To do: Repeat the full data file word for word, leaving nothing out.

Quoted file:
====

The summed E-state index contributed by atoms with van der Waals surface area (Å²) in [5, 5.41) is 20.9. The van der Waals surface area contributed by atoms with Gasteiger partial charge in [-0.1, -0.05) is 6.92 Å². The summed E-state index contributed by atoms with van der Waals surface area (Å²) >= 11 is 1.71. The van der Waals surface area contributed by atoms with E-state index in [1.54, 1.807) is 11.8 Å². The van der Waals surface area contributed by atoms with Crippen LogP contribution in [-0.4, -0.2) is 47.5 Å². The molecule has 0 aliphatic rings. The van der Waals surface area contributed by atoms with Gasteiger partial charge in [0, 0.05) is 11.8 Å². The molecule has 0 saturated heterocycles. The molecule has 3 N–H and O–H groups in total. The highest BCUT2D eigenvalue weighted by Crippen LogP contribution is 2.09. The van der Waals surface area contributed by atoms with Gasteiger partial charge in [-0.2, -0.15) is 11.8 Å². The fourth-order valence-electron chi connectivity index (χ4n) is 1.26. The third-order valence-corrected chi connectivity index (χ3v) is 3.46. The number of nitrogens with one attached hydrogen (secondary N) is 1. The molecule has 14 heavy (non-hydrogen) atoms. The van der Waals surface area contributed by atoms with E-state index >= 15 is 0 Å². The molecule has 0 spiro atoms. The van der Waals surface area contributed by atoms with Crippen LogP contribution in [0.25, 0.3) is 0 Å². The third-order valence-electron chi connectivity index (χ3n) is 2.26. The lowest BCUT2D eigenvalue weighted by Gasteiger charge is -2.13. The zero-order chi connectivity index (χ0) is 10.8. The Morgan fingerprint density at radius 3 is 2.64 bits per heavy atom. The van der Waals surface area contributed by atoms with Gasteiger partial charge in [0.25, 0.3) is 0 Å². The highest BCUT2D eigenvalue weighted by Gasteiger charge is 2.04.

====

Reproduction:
The summed E-state index contributed by atoms with van der Waals surface area (Å²) in [5, 5.41) is 20.9. The van der Waals surface area contributed by atoms with Gasteiger partial charge in [-0.1, -0.05) is 6.92 Å². The summed E-state index contributed by atoms with van der Waals surface area (Å²) >= 11 is 1.71. The van der Waals surface area contributed by atoms with E-state index in [1.54, 1.807) is 11.8 Å². The van der Waals surface area contributed by atoms with Crippen LogP contribution in [-0.4, -0.2) is 47.5 Å². The molecule has 0 aliphatic rings. The van der Waals surface area contributed by atoms with Gasteiger partial charge in [0, 0.05) is 11.8 Å². The molecule has 0 saturated heterocycles. The molecule has 3 N–H and O–H groups in total. The highest BCUT2D eigenvalue weighted by Crippen LogP contribution is 2.09. The van der Waals surface area contributed by atoms with Gasteiger partial charge in [-0.2, -0.15) is 11.8 Å². The fourth-order valence-electron chi connectivity index (χ4n) is 1.26. The third-order valence-corrected chi connectivity index (χ3v) is 3.46. The number of nitrogens with one attached hydrogen (secondary N) is 1. The molecule has 14 heavy (non-hydrogen) atoms. The van der Waals surface area contributed by atoms with E-state index >= 15 is 0 Å². The molecule has 0 spiro atoms. The van der Waals surface area contributed by atoms with Crippen LogP contribution in [0.25, 0.3) is 0 Å². The third-order valence-electron chi connectivity index (χ3n) is 2.26. The lowest BCUT2D eigenvalue weighted by Gasteiger charge is -2.13. The zero-order chi connectivity index (χ0) is 10.8. The Morgan fingerprint density at radius 3 is 2.64 bits per heavy atom. The van der Waals surface area contributed by atoms with Gasteiger partial charge in [0.25, 0.3) is 0 Å². The highest BCUT2D eigenvalue weighted by Gasteiger charge is 2.04.